A pandemic can strike at any time. It takes little more than the right roll of genetic dice in a virus circulating among animals, followed by a chance encounter with a person or some go-between species, like pigs or mosquitoes. But as the new coronavirus whips around the world with a speed matched by few of the infectious diseases that have emerged in modern times, it poses the question: Why now?
According to Stanford biological anthropologist James Holland Jones, we have always had spillover events, in which disease jumps from animals to people. “What’s different now is that a spillover in one part of the world can have major consequences for the rest of the world,” he said. “We have engineered a world ripe for pandemics.”
Central to this vulnerability is the fact that our species moves around the world so much, and so quickly—whether for business, leisure, safety, education, economic necessity or other reasons. Many diseases are able to move right along with us. In fact, one of the most successful indicators of where pathogens will spread is the number of flight connections between cities, said Stanford biology Professor Erin Mordecai, who studies how climate, species interactions and global change influence infectious disease dynamics in both humans and natural ecosystems.
All this interconnectedness is particularly problematic with a disease like COVID-19, which can be transmitted by people who are not experiencing symptoms. “This disease is really nasty from a control standpoint,” said Mordecai, an assistant professor of biology in the School of Humanities and Sciences and a fellow at Stanford Woods Institute for the Environment. “If you don’t know you’re sick, you might get on the plane and shed virus everywhere.”
An engineered world
It’s not only our highly mobile lifestyles that are helping give pandemics a runway to spread around the globe. It’s also the way we crowd together in increasingly dense cities, interact with wildlife and alter the natural world.
“A pandemic is a rare event, but if you give it enough time, a rare event becomes a certainty,” said Jones, an associate professor of Earth system science at Stanford’s School of Earth, Energy & Environmental Sciences (Stanford Earth). “And honestly, they’re not even that rare.” Seasonal flu viruses, for example, come from a disease that regularly spills over from wildfowl to domestic livestock. “Every once in a while, we get a genetic reassortment and a novel, pandemic strain emerges,” he said. That’s what produced the influenza pandemics in 1918, 1957, 1968 and 2009.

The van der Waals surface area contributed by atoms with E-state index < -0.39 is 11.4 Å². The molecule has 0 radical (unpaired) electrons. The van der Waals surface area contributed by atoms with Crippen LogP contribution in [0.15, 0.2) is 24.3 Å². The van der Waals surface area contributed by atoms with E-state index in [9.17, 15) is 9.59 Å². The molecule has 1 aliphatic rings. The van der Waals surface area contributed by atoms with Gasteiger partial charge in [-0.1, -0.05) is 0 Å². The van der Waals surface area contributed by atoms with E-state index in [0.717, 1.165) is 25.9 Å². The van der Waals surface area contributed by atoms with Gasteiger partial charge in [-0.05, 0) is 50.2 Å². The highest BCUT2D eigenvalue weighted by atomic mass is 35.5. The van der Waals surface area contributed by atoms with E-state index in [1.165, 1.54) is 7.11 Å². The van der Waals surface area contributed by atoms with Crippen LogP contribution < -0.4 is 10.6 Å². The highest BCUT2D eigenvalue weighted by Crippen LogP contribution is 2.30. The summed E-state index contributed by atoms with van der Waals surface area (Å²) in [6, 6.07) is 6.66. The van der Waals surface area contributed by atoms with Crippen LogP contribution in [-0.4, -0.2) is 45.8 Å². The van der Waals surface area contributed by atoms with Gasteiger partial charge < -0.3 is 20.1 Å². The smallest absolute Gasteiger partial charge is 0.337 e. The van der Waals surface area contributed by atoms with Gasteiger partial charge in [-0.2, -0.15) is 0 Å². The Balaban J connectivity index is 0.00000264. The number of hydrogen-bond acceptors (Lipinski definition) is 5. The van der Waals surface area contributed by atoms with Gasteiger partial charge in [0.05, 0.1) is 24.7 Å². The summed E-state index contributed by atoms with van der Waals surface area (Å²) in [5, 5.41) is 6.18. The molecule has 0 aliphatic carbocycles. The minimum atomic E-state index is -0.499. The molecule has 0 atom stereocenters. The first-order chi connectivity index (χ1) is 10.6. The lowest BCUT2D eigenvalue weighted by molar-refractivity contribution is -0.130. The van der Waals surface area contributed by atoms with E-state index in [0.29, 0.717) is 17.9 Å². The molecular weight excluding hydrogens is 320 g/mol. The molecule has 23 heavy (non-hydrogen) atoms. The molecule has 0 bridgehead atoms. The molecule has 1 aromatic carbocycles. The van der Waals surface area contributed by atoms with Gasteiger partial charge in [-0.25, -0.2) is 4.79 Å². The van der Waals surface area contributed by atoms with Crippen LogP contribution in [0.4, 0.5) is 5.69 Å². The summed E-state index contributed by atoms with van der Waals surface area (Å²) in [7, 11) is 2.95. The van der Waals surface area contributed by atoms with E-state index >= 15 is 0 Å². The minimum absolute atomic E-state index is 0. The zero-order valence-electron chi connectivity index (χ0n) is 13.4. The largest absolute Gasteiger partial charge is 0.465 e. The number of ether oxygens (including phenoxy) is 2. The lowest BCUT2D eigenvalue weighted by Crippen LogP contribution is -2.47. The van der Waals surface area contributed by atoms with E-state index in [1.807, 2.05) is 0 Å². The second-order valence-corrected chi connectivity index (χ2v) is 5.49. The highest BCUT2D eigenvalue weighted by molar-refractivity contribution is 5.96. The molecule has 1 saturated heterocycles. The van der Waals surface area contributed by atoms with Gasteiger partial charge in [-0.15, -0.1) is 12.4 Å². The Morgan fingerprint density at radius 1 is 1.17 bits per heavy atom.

Coronaviruses, such as the one that causes the illness COVID-19, circulate in bat populations. “They’re not very deadly in bats,” Mordecai explained. “But they spill over into another animal which then spills it over into humans.”
The intermediate animal that passed the virus from bats to humans currently remains unknown, but the emergence of the new coronavirus has been pinpointed to a live animal market in Wuhan, China. “That is a dynamic that has been associated with past outbreaks, where you have a lot of people and a lot of different types of animals,” Mordecai said. “Especially in food markets where animals might be slaughtered right there, there are opportunities for blood to intermingle and transmission and spillover to happen.”
The larger context for this latest, deadly spillover is one in which humans dominate most of the Earth. “We encroach on biodiverse regions like tropical forests, displacing indigenous people with their myriad and accumulated adaptations to these environments—including, potentially, the pathogens—and expose ourselves to novel infectious agents,” said Jones, who is also a Woods senior fellow.
Meanwhile, agricultural practices that commonly use antimicrobial drugs to speed up livestock growth or prevent disease among animals raised in cramped quarters contribute to the evolution of superbugs—microbes that resist treatment with antibiotics, antivirals or other drugs.
“We’ve done a lot to engineer a world where emerging infectious diseases are both more likely and more likely to be consequential,” Jones said, “just as we’ve engineered a world where wildfires, floods, droughts and other local consequences of climate change are more likely and more consequential.”
Of course, the consequences of a disease outbreak are far from preordained. How humans respond to a disease matters. The 2003 outbreak of severe acute respiratory syndrome (SARS), for example, was controlled through aggressive social distancing, testing, quarantine and treatment. “Two of the places hardest hit by SARS, Singapore and Hong Kong, used that experience to prepare for the inevitable return of a similar respiratory infection,” Jones said, “and they are two of the big success stories, so far, of the COVID-19 pandemic.”
But the timing of our behavioral changes also matters. “Early in an outbreak, when the number of infections is low, randomness dominates and prediction is very difficult. As an outbreak gets larger, it starts to become more predictable,” Jones said. As a result, even before an outbreak becomes noticeable, it can develop inertia. “This is why we need to act early, often in a state of pretty abject uncertainty.”
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